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Deposed Thai PM “Snuck Out” 114 Trunks

From those lovers of elected government at the DNC’s Associated Press:

AP caption: A Thai airline passenger passes through a x-ray device as he checks in at Bangkok International Airport in Bankok, Thailand, Sunday, Sept. 24, 2006. Former Thai Prime Minister Thaksin Shinawatra may have whisked some of his assets out of the country aboard two aircraft days before a military coup ousted him from power, airline officials said Sunday.

Spotlight falls on ex-Thai PM’s assets

September 24, 2006

BANGKOK, Thailand (AP) — Former Prime Minister Thaksin Shinawatra may have whisked some of his assets out of the country aboard two aircraft days before a military coup ousted him from power, airline officials said Sunday.

An official from Thai Airways International, who demanded anonymity because company policy did not allow him to speak to the press, said he wanted the new ruling military council to investigate the incidents…

Thaksin departed for Finland to begin a foreign tour on September 9, loading up his government-assigned aircraft with 58 large suitcases and trunks, the official of the national carrier said.

The prime minister’s aircraft, named Thai Koofah, was then inexplicably left parked in Finland for more than a week as Thaksin continued on his trip on other transportation.

A second aircraft carrying 56 suitcases — an Airbus 340-600 — was dispatched from Bangkok to meet up with the prime minister just days before the coup, the Thai Airways official said.

Another official in the airline industry, requesting anonymity because of the issue’s sensitivity, confirmed the second flight, saying it left on September 17 — two days before the military toppled Thaksin in a bloodless coup…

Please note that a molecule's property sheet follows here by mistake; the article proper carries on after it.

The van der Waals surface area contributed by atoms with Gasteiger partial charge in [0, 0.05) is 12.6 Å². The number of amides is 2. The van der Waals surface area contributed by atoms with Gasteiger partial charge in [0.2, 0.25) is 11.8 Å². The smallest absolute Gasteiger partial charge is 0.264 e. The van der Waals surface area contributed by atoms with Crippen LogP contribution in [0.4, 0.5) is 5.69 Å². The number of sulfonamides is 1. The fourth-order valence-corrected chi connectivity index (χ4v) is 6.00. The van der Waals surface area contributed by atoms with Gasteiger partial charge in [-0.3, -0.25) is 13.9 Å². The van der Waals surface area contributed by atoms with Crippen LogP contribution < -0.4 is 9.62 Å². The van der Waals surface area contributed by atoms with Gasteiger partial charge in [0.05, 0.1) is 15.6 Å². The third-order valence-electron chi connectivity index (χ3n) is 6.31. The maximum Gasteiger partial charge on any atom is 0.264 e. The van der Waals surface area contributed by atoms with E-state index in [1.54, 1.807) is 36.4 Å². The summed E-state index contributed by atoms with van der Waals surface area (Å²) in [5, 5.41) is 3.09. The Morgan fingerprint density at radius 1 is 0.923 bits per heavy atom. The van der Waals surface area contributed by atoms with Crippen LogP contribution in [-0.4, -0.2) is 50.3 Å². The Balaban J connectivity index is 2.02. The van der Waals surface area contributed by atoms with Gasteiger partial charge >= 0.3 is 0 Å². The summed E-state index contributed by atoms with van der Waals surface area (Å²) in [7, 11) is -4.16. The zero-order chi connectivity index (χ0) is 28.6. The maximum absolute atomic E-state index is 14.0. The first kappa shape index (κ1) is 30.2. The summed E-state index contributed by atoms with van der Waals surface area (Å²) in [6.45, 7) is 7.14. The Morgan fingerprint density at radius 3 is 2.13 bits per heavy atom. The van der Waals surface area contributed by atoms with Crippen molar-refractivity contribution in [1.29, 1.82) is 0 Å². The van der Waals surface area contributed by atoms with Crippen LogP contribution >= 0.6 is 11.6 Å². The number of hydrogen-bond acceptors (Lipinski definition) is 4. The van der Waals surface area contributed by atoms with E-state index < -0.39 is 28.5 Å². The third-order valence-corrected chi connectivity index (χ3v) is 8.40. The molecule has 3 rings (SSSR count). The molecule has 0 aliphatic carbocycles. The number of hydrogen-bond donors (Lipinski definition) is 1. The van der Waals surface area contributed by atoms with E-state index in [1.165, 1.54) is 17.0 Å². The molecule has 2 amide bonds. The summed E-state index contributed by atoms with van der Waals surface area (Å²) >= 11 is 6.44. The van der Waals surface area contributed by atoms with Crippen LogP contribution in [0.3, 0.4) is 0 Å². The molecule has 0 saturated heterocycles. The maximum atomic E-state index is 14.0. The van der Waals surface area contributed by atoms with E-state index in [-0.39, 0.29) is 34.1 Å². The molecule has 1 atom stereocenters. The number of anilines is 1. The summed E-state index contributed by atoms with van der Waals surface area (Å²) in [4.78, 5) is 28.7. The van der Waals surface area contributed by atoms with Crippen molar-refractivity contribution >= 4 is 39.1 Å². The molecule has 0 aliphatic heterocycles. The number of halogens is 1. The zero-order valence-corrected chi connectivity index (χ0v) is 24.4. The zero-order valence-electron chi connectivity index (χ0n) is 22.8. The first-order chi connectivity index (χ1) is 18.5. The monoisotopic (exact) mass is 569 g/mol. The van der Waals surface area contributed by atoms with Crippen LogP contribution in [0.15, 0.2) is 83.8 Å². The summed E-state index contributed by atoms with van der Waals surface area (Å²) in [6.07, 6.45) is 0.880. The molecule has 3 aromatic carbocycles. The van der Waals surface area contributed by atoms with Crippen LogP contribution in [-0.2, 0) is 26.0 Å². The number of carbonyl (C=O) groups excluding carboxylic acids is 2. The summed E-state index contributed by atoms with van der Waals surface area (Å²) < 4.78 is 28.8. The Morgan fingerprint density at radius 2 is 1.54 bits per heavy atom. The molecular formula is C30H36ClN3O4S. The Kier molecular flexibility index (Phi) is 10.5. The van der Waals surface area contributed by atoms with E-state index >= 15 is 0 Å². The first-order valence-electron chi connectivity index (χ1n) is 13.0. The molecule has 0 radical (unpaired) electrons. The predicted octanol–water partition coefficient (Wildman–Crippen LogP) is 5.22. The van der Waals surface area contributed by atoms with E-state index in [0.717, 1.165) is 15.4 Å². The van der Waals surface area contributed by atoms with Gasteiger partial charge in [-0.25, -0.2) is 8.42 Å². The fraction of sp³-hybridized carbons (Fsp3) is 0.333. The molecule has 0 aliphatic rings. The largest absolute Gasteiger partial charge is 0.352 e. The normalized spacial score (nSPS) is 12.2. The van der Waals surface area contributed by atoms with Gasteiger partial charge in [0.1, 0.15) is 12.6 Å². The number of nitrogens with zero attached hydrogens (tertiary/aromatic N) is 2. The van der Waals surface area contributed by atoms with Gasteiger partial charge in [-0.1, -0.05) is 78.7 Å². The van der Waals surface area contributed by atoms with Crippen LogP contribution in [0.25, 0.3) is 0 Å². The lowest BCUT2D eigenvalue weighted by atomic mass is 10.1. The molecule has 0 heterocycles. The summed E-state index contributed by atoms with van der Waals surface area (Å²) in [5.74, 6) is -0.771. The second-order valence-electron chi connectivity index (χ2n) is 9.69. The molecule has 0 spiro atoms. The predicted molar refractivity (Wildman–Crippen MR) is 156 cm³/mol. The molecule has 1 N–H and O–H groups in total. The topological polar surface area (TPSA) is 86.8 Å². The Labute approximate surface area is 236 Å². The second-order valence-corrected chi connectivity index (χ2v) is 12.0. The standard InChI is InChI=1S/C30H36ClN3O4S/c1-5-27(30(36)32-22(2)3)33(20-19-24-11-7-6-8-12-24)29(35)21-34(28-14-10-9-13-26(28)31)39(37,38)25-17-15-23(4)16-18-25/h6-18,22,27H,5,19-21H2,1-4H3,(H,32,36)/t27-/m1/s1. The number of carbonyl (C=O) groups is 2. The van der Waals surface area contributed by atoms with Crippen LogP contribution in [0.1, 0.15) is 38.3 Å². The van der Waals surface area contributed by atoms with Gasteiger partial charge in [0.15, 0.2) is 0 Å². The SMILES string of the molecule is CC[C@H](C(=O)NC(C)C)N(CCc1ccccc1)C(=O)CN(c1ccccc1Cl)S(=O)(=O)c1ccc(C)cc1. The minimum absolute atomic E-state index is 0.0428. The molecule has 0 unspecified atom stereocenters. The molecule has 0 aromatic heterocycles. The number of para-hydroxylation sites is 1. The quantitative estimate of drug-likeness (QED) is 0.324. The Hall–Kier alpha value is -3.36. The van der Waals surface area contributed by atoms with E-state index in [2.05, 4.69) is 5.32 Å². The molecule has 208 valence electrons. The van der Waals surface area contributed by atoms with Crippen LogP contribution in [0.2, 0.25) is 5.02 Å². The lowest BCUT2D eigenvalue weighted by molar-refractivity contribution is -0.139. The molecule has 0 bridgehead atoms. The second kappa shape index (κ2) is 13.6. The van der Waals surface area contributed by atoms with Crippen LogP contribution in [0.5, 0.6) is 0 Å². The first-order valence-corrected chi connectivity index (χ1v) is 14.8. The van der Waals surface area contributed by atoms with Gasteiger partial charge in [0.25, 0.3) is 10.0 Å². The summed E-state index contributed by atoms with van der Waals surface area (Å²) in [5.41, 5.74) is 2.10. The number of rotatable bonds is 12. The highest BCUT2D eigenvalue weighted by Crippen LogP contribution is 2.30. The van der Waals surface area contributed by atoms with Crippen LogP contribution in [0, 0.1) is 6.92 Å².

A spokeswoman for the airline said she was not aware of the incident "and even if it is true, Thai Airways would only report it to the (council), not to the media." She said company policy did not allow her to use her name.

The Thai Airways official said it was not known what was taken aboard the second aircraft because only Thaksin’s aides, citing security concerns, were allowed to supervise the loading.

"I want the (military) council to investigate this because we, the employees of Thai Airways International, believe that Thaksin exploited the company through his power as prime minister by using a company airplane to transport his assets out of the country," the official said…

Earlier, one of Thaksin’s staunchest opponents, publishing tycoon Sondhi Limthongkul, alleged the former leader had chartered two Russian aircraft to take some of his assets out of Thailand.

Sondhi, a key leader of mass street demonstrations against Thaksin earlier this year, made the allegations on his weekly television program a week before Thaksin departed for Finland and repeated them the following week.

Rumors of such an airlift by Russian aircraft have continued to circulate in the international airline community in Bangkok but could not be confirmed…

Thaksin’s family is among the wealthiest in Thailand, and in 2004 the American magazine Forbes ranked Thaksin as the 16th richest man in Southeast Asia.